The complexities of hazardous chemical exposures, potential adverse health impacts, and the need to rapidly and comprehensively evaluate complex mixtures call for novel approaches. This presentation will describe the efforts of the Superfund Research Center at Texas A&M University that is developing exposure and hazard assessment tools that can be used by the first responders, impacted communities, and government agencies. Register Here.

December 7, 2020 -
12:00pm to 1:30pm
Virtual via Zoom

When I’m 64: Age Similarities and Differences in the Ways Emotional Events are Remembered

Life is filled with highs and lows, and the way we retain these events in our memories can have important implications for our mental health and overall well-being. How might the experience of emotion affect the likelihood that we remember an event and the types of details we remember about the event?

How might the effects differ with age? What are some of the important differences in the ways that older vs. younger adults remember emotional life events?
 
Dr. Kensinger will address these questions and describe how an expanded model of emotional memory that she and her colleague Jaclyn Ford have developed—a model that emphasizes the role of the dorsomedial prefrontal cortex in adjusting the narrative framing and affective tone of a memory—may elucidate.

 

November 6, 2020 -
12:30pm to 2:00pm
Virtual via Zoom

What Can Implementation Science Do for You? Moving Health Care Innovations to the Real World

It can take 17 years to turn 14 percent of research innovations to the benefit of patient care, potentially wasting millions of dollars of scientific investments into effective interventions that could ultimately benefit patients. Implementation science is the study of strategies that support health care providers and organizations in improving uptake of effective interventions into routine care settings.

This talk will cover recent advances in implementation science, notably pragmatic study designs for comparing different implementation strategies that empower frontline providers to adopt and adapt effective interventions, with a focus on reducing health disparities and improving outcomes for vulnerable populations including those with mental disorders in community-based practices. 

October 16, 2020 -
12:00pm to 1:30pm
Virtual via Zoom

TAY GAVIN ERICKSON LECTURE SERIES - BEYOND OPIOIDS: Adolescents' Misuse of Four Prescription Drug Classes

Dr. Carol Boyd will discuss the health implications of stimulants, sedatives and tranquilizer misuse among adolescents in context to current drug use trends.

 

Deborah J Oakley Professor Emerita Director of the Center for the Study of Drugs, Alcohol, Smoking and Health in
the School of Nursing Research Professor Emerita in the Addiction Center University of Michigan

 

Registration is encouraged but not required. Click here to sign up.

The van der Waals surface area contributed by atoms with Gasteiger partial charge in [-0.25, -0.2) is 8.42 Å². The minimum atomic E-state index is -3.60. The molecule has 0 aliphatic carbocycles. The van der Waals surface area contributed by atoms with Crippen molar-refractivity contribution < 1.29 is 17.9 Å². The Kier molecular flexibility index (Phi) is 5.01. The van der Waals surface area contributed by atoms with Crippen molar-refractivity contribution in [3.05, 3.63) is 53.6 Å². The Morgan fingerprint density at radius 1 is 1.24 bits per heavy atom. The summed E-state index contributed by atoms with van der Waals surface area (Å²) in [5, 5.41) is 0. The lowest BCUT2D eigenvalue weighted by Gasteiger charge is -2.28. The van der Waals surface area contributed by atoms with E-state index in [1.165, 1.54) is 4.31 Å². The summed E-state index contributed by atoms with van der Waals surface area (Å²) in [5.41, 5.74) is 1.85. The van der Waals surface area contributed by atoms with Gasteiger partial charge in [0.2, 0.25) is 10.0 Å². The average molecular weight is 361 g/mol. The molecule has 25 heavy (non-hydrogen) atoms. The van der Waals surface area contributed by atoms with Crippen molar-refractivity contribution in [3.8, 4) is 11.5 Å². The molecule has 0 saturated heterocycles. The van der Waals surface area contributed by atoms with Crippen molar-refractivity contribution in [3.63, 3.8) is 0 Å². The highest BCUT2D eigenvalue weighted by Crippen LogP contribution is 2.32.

February 20, 2020 -
4:00pm to 5:30pm
Life Sciences Laboratory (LSL) Room S330

TAY GAVIN ERICKSON LECTURE SERIES - The Impact of Language Brokering on Mexican American Adolescent Immigrants and their Families

The Impact of Language Brokering on Mexican American Adolescent Immigrants and their Families

 

Dr. Su Yeong Kim will discuss the benefits and drawbacks of language brokering as it relates to parent-child relationships and outcomes on children’s adjustment in terms of stress, academic success, and health

 

Registration is encouraged but not required. Click here to sign up.

Video of Lecture available here.

February 18, 2020 -
4:00pm to 5:30pm
Life Sciences Laboratory (LSL) Room S330

TAY GAVIN ERICKSON LECTURE SERIES - Understanding and Addressing Racial Disparities in Pain and Pain Treatment

Understanding and Addressing Racial Disparities in Pain and Pain Treatment

 

Dr. Burgess will discuss racial disparities in pain and pain treatment, in the context of the opioid epidemic.

 

Registration is encouraged but not required. Click here to sign up.

January 30, 2020 -
4:00pm to 5:30pm
Life Sciences Laboratory (LSL) Room S330

TAY GAVIN ERICKSON LECTURE SERIES - MATERNAL MORTALITY: How big a problem is it?

 

 

 

 

 

 

 

 

 

 

 

MATERNAL MORTALITY: How big a problem is it?

MYTH AND REALITY IN CURRENT EFFORTS TO ADDRESS MATERNAL MORTALITY IN THE US 

In the past several years a great deal of media attention has been paid to the rising rate of maternal mortality in the U.S. As one of the authors of the research paper that helped launch the national debate over maternal mortality, Dr. Declercq will discuss how it came to be seen as a problem, why it’s both a bigger and smaller challenge than the public and policymakers understand, and why current efforts to address it may not succeed.

Registration is encouraged but not required. Click here to sign up.

December 5, 2019 -
4:00pm to 6:00pm
Life Sciences Laboratory (LSL) Room S330